the art of drawing lines
It’s not always easy. In fact, I’d argue leaving things behind is one of the most difficult things we’re asked to do. Where do we draw the line between what we take with us and what we leave behind?
We made it.
It’s finally 2021, a year which last year felt as though it would never greet us.
The finish line of 2020 seemed to grow fainter in the distance rather than closer even though we were running toward it as fast as we could.
As the clock struck midnight and the ball dropped in Times Square, the age old question greeted us all:
What will be different about this year than the last?
The answer to this question always lies within another question:
What in years past will we choose to take with us?
And even more importantly, what in years past will we choose to leave behind?
On January 2nd, I got the privilege to officiate the wedding between two of my dearest friends.
The bride and her ceremony were beautiful as the sun began to shine on a day that was slated to be cloudy and cold.
As the two held hands and exchanged their vows, the audience and I watched as Ephesians 5:31 was fulfilled “...a man will leave his father and mother and be united to his wife, and the two will become one flesh."
Yes, Allison and Hunter will forever remember 2021 as the year the two of them became one, but will they credit 2020 as the year they both put their old selves to death in order to do so?
Their new life together is only made possible by abandoning their old lives apart. Dying to self is what makes marriage both beautiful and terrifying for most people entering into the covenant.
If either party fails to do so fully, the marriage will not last.
But, why is this important? Because only so much of oneself is dictated from within.
Take the year 2020 for example.
2020 was a year of great expectation as the world set its sights on doing things bigger, better, faster, and stronger than ever before.
The number 2020 is symbolic of perfect vision and symmetry. This was supposed to be our year!
But, not long after the confetti fell on New Year’s Eve, 2020 took a turn for the worse.
I need not expand upon why, but 2020 will inevitably go down as one of the worst years in modern history.
2019, arguably one of the best in many ways.
While our focus is on the negatives of 2020, let us not forget what made 2020 such an unfortunate year was a virus that originated in 2019 and was brought into the new year.
It’s called COVID-19 and not COVID-20 for a reason.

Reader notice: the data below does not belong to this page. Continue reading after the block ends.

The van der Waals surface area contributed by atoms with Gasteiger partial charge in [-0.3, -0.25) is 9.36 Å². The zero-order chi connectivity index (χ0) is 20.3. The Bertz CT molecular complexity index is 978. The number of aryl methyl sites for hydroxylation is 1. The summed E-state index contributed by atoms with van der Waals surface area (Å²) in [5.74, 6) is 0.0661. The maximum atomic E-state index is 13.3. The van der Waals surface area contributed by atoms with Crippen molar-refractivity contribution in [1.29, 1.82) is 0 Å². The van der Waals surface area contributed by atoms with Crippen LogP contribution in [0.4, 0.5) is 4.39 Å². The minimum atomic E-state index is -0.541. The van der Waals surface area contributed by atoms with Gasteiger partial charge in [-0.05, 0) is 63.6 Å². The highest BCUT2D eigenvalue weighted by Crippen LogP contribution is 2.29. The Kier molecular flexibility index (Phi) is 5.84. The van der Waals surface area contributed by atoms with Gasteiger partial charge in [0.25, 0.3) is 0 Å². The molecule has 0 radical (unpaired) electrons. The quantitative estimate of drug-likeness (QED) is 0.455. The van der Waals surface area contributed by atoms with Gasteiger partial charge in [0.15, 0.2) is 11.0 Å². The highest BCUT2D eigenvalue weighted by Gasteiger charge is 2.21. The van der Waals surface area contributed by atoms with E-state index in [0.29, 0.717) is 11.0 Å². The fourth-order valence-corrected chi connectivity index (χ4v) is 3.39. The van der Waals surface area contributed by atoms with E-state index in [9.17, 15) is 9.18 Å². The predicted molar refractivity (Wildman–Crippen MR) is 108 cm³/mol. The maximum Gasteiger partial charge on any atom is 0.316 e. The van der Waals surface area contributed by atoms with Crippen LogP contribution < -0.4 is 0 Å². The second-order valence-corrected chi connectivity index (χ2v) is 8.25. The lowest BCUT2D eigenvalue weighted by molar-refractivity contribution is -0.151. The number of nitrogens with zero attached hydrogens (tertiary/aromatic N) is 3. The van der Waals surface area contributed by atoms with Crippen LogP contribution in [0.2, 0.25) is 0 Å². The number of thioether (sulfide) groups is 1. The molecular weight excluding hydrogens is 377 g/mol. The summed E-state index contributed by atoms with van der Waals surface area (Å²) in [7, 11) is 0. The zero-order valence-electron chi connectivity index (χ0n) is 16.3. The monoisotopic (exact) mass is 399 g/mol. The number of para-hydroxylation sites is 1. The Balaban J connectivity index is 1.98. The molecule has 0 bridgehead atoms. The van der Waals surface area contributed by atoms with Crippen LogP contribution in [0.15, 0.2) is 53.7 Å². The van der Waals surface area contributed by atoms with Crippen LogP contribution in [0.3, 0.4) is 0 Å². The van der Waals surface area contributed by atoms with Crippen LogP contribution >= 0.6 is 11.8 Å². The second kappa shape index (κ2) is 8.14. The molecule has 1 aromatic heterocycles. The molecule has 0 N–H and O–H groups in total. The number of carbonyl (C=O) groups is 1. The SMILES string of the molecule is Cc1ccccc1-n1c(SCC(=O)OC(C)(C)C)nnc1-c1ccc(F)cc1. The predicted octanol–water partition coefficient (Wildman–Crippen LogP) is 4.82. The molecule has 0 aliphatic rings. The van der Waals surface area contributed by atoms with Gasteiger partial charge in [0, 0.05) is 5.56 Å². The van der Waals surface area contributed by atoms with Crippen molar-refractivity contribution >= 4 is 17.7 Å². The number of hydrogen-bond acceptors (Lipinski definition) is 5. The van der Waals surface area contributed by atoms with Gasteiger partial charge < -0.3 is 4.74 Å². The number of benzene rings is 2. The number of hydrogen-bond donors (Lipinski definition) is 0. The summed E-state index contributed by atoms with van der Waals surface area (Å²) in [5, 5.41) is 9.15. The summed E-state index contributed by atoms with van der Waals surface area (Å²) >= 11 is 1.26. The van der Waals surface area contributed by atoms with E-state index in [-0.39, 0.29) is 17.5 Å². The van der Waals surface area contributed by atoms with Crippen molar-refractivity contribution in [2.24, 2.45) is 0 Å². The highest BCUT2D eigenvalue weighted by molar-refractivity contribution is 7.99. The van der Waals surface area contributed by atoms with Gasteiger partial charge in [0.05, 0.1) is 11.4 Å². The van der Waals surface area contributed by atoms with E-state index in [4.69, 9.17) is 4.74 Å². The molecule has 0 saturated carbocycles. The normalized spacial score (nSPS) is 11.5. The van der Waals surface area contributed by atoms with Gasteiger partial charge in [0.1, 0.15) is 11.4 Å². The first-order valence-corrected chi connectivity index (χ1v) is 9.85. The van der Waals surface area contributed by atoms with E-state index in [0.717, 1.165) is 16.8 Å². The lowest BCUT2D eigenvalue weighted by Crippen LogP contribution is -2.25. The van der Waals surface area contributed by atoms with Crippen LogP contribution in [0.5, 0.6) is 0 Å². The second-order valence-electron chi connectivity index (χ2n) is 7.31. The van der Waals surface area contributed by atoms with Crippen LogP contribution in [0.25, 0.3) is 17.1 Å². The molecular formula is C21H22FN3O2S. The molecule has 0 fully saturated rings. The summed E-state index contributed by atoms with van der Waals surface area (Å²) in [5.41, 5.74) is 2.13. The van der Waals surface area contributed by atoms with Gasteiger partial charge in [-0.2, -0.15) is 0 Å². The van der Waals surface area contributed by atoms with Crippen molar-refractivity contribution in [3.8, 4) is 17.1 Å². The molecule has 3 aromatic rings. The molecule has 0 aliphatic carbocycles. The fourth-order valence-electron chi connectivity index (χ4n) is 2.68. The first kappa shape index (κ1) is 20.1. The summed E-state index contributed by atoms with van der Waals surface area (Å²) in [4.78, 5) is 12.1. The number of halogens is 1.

While the virus was outside our control in many ways, I can’t think of a more appropriate example of how failing to leave something in the past can significantly affect the future.
We can argue all day about what measures could have and should have been taken to make leaving the virus in 2019 possible, but that’s not the objective of this post.
The point is, there is a line to be drawn between what we take with us and what gets left behind.
We don’t always get to control the entirety of what makes the cut, but I can assure you if we fail to recognize the line altogether, things will sneak into the future which should have been condemned to the past.
If your goal for 2021 is to become healthier, yet you fail to leave your poor eating habits in the past, your goal will be much harder to achieve.
If your goal is to achieve financial freedom this year, yet you fail to pay off past debts, getting into the black in 2021 will seem a daunting task.
See the point?
Some of our line is determined by us. Some is not.
We must focus primarily on what is within our locus of control, or whatever we believe to be in our control, rather than to harp on what is outside.
Allison and Hunter cannot control the COVID-19 pandemic, but Allison has been vaccinated to improve her chances of fending off infection in the future. Hopefully Hunter will get the vaccine soon, too.
Allison and Hunter cannot control what the enemy throws at their marriage, but they can both move forward together remembering the rope they tied during the ceremony and knowing that their cord of three strands is not easily broken.
They can’t fully know what they’re about to step into in this life together as one, but they can fully step out of their lives apart from one another, leaving behind what belongs in their respective pasts.
If marriage is anything, it’s the greatest exercise of dying to self daily as Paul explained in 1 Corinthians 15. It's the line in the sand.
Marriage is the ultimate opportunity to awake each morning approaching the day with a clean slate and to put the paintbrush down at night leaving what happened that day with the canvas on which it was drawn.
My metaphorical advice for this year’s canvas is this:
When you can help it, don’t mix two days' paints.
Use a new cup of water to clean off your brush before starting the next work.
Make sure your easel is sturdy before you start painting anew.
And, most importantly, be proud of the work you’re doing.
We’re only given a limited number of opportunities in this life to make something beautiful.
Before you dive head first into this new year, ask yourself these two questions:
What of yesterday have you brought into today?
What of today will you bring into tomorrow?
Find your line, and stick to it.
Find yourself and die to him or her daily.
Find your canvas and paint what’s on your heart.
Like Bob Ross says, "We don't make mistakes, we just make happy accidents."
2021 won't be perfect, but just because it isn't perfect doesn't mean the canvas you paint is any less of a masterpiece.
Start painting. The world and I can’t wait to see your masterpiece unfold.
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